Day gets in early mix with 66 in return to Australia

By Associated PressNovember 23, 2017, 2:32 am

SYDNEY - Jason Day's first tournament round in Australia in four years was a 5-under 66 to put him among the leaders early Thursday at the Australian Open.

Day's round came unhinged late with a double-bogey 6 on the par-4 eighth hole, his second-last of the day. He hit his tee shot into the trees on the left, hit back out to the fairway, missed his approach to the green and then couldn't get up and down.

''That was brutal,'' Day said of the 481-yard hole that played into gusting winds.

But Day recovered quickly to birdie his last to sit three strokes behind fellow Australian and early leader Cameron Davis, who started on the first, had six front-nine birdies and shot 63 at The Australian Golf Club.

In between the two was Australian Taylor MacDonald, who shot 65.

''It was a pretty solid round, I didn't miss many fairways, I didn't miss many greens,'' Day said. ''I'd give myself a seven or eight out of 10.''

Defending champion Jordan Spieth, attempting to win the Australian Open for the third time in four years, was off to a poor start among the afternoon players, bogeying his first two holes.

The Sydney-born Davis played most of this season on the Mackenzie Tour in Canada and will attempt to secure his Web.com card in the final round of qualifying from Dec. 7-10 in Chandler, Arizona.

''Everything went to plan,'' Davis said. ''I got off to a great start. I was hitting my spots and was able to keep it together on the back nine.''

NOTES: Australian Brad Shilton had the first ace of the tournament, using a 5-iron for a hole-in-one on the par-3, 188-yard 11th hole, his second hole of the day. Australian veteran Geoff Ogilvy, the 2006 U.S. Open winner, shot 69. He and Rod Pampling (68) played the first round with Day.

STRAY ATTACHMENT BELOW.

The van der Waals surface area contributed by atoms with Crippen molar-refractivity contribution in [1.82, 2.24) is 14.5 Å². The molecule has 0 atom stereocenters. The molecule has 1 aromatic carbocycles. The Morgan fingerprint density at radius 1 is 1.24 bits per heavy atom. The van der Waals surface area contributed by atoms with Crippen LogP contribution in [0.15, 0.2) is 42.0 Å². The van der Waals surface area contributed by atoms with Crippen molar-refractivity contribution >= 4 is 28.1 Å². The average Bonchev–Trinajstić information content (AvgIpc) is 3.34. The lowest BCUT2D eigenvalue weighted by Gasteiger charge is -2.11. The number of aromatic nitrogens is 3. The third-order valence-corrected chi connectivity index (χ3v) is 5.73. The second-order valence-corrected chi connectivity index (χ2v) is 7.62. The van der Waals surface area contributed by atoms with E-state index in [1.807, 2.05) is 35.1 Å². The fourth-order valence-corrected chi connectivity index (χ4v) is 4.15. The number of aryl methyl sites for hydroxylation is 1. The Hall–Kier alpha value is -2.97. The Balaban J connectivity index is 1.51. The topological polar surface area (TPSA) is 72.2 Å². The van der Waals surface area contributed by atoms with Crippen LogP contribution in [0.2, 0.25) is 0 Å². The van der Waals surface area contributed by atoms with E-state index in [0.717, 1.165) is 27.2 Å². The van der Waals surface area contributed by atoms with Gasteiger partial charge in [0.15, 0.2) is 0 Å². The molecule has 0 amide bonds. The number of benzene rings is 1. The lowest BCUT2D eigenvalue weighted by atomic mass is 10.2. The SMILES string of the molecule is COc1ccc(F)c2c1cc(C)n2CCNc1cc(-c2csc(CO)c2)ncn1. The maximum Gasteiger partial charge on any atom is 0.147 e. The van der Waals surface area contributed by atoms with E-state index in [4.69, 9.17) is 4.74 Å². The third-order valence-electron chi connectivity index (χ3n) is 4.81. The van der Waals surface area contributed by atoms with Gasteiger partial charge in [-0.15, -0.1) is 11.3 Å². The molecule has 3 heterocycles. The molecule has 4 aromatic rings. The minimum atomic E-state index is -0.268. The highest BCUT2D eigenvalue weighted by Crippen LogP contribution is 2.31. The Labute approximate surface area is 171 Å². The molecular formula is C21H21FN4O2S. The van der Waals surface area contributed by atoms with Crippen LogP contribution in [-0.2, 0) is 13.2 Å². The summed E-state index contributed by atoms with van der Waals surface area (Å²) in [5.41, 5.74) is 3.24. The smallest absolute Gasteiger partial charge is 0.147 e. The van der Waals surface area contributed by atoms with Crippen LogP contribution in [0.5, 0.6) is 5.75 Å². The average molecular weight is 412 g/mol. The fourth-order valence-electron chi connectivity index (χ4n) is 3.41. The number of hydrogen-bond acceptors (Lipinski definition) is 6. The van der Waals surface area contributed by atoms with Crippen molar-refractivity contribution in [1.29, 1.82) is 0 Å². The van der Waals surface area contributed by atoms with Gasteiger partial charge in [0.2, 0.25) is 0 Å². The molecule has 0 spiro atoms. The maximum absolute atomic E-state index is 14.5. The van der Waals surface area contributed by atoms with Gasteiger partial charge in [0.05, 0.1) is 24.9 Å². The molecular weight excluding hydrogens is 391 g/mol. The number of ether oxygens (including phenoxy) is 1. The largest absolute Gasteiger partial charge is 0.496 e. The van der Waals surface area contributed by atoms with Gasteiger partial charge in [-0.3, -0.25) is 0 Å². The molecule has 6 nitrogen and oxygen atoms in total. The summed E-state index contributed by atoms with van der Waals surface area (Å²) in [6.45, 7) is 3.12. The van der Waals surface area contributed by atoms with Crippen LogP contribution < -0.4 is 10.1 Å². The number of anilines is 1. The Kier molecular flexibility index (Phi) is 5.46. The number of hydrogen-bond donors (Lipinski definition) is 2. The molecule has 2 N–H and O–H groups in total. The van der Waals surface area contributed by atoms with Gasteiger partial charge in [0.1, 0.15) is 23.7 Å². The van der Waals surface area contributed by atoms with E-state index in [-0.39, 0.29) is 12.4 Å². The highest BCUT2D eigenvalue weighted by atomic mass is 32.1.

Day: Woods feeling good, hitting it long

By Golf Channel DigitalNovember 22, 2017, 9:33 pm

Jason Day says Tiger Woods told him he feels better than he has in three years, which is good news for Woods a week ahead of his return to the PGA Tour at the Hero World Challenge.

Day, a fellow Nike endorser, was asked about Woods during his news conference at the Emirates Australian Open on Wednesday. "I did talk to him," Day said, per a report in the Sydney Morning Herald,"and he did say it's the best he's ever felt in three years'" Day said.

"He doesn't wake up with pain anymore, which is great. I said to him, 'Look, it's great to be one of the best players ever to live, but health is one thing that we all take for granted and if you can't live a happy, healthy life, then that's difficult.'"

The Hero World Challenge will be played Nov. 30-Dec. 3 in the Bahamas and broadcast on Golf Channel and NBC.

Day, who has had his own health issues, said he could empathize with Woods.

"I totally understand where he's coming from, because sometimes I wake up in the morning and it takes me 10 minutes to get out of bed, and for him to be in pain for three years is very frustrating."

Woods has not played since February after undergoing surgery following a recurrence of back problems.

"From what I see on Instagram and what he's been telling me, he says he's ready and I'm hoping that he is, because from what I hear, he's hitting it very long," Day said.

"And if he's hitting it long and straight, then that's going to be tough for us because it is Tiger Woods. He's always been a clutch putter and in amongst the best and it will be interesting to see.

"There's no pressure. I think it's a 17- or 18-man field, there's no cut, he's playing at a tournament where last year I think he had the most birdies at."